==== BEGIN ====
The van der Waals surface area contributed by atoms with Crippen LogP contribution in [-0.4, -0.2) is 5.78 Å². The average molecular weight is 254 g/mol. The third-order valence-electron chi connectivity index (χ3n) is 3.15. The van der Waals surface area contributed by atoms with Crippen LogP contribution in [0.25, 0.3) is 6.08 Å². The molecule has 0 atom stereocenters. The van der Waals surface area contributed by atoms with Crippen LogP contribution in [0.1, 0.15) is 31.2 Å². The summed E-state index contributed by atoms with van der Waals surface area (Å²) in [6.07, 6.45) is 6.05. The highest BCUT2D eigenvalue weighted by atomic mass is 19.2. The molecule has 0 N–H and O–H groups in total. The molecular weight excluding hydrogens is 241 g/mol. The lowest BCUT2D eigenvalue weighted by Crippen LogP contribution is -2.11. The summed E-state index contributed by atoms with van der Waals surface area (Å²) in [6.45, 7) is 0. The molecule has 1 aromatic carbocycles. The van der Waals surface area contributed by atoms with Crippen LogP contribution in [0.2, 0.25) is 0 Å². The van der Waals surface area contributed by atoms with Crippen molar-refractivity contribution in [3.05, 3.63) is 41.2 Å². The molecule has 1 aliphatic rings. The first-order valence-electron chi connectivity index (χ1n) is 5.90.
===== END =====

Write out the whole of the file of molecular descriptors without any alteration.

The van der Waals surface area contributed by atoms with Crippen LogP contribution in [-0.4, -0.2) is 5.78 Å². The average molecular weight is 254 g/mol. The third-order valence-electron chi connectivity index (χ3n) is 3.15. The van der Waals surface area contributed by atoms with Crippen LogP contribution in [0.25, 0.3) is 6.08 Å². The molecule has 0 atom stereocenters. The van der Waals surface area contributed by atoms with Crippen LogP contribution in [0.1, 0.15) is 31.2 Å². The summed E-state index contributed by atoms with van der Waals surface area (Å²) in [6.07, 6.45) is 6.05. The highest BCUT2D eigenvalue weighted by atomic mass is 19.2. The molecule has 0 N–H and O–H groups in total. The molecular weight excluding hydrogens is 241 g/mol. The lowest BCUT2D eigenvalue weighted by Crippen LogP contribution is -2.11. The summed E-state index contributed by atoms with van der Waals surface area (Å²) in [6.45, 7) is 0. The molecule has 1 aromatic carbocycles. The van der Waals surface area contributed by atoms with Crippen LogP contribution in [0.2, 0.25) is 0 Å². The van der Waals surface area contributed by atoms with Crippen molar-refractivity contribution in [3.05, 3.63) is 41.2 Å². The molecule has 1 aliphatic rings. The first-order valence-electron chi connectivity index (χ1n) is 5.90.